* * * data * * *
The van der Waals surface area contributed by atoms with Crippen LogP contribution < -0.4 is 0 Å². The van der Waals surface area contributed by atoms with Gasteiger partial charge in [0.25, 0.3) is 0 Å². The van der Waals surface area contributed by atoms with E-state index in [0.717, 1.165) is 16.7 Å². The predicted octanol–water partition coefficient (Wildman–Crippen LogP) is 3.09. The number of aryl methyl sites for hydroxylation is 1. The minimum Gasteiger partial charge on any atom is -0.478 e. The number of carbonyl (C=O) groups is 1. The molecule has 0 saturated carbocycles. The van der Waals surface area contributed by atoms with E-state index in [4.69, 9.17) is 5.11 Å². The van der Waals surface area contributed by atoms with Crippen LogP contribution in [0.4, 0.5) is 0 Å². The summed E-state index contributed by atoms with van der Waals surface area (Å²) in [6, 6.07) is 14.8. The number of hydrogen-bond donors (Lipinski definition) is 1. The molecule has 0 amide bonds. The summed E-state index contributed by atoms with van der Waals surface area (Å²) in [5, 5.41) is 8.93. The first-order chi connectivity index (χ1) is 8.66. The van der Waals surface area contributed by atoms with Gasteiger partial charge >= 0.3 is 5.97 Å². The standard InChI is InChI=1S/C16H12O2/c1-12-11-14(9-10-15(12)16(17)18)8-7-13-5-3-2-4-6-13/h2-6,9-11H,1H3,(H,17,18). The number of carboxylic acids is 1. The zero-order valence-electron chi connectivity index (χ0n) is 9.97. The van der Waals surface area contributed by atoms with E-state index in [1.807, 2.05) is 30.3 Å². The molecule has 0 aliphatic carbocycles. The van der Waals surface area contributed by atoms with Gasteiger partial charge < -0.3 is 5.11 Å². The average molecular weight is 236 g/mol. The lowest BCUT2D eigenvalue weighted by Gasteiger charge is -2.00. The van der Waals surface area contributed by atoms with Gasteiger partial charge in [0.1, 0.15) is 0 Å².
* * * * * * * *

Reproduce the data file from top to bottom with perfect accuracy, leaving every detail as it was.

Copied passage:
The van der Waals surface area contributed by atoms with Crippen LogP contribution < -0.4 is 0 Å². The van der Waals surface area contributed by atoms with Gasteiger partial charge in [0.25, 0.3) is 0 Å². The van der Waals surface area contributed by atoms with E-state index in [0.717, 1.165) is 16.7 Å². The predicted octanol–water partition coefficient (Wildman–Crippen LogP) is 3.09. The number of aryl methyl sites for hydroxylation is 1. The minimum Gasteiger partial charge on any atom is -0.478 e. The number of carbonyl (C=O) groups is 1. The molecule has 0 saturated carbocycles. The van der Waals surface area contributed by atoms with E-state index in [4.69, 9.17) is 5.11 Å². The van der Waals surface area contributed by atoms with Crippen LogP contribution in [0.4, 0.5) is 0 Å². The summed E-state index contributed by atoms with van der Waals surface area (Å²) in [6, 6.07) is 14.8. The number of hydrogen-bond donors (Lipinski definition) is 1. The molecule has 0 amide bonds. The summed E-state index contributed by atoms with van der Waals surface area (Å²) in [5, 5.41) is 8.93. The first-order chi connectivity index (χ1) is 8.66. The van der Waals surface area contributed by atoms with Gasteiger partial charge >= 0.3 is 5.97 Å². The standard InChI is InChI=1S/C16H12O2/c1-12-11-14(9-10-15(12)16(17)18)8-7-13-5-3-2-4-6-13/h2-6,9-11H,1H3,(H,17,18). The number of carboxylic acids is 1. The zero-order valence-electron chi connectivity index (χ0n) is 9.97. The van der Waals surface area contributed by atoms with E-state index in [1.807, 2.05) is 30.3 Å². The molecule has 0 aliphatic carbocycles. The van der Waals surface area contributed by atoms with Gasteiger partial charge < -0.3 is 5.11 Å². The average molecular weight is 236 g/mol. The lowest BCUT2D eigenvalue weighted by Gasteiger charge is -2.00. The van der Waals surface area contributed by atoms with Gasteiger partial charge in [0.1, 0.15) is 0 Å².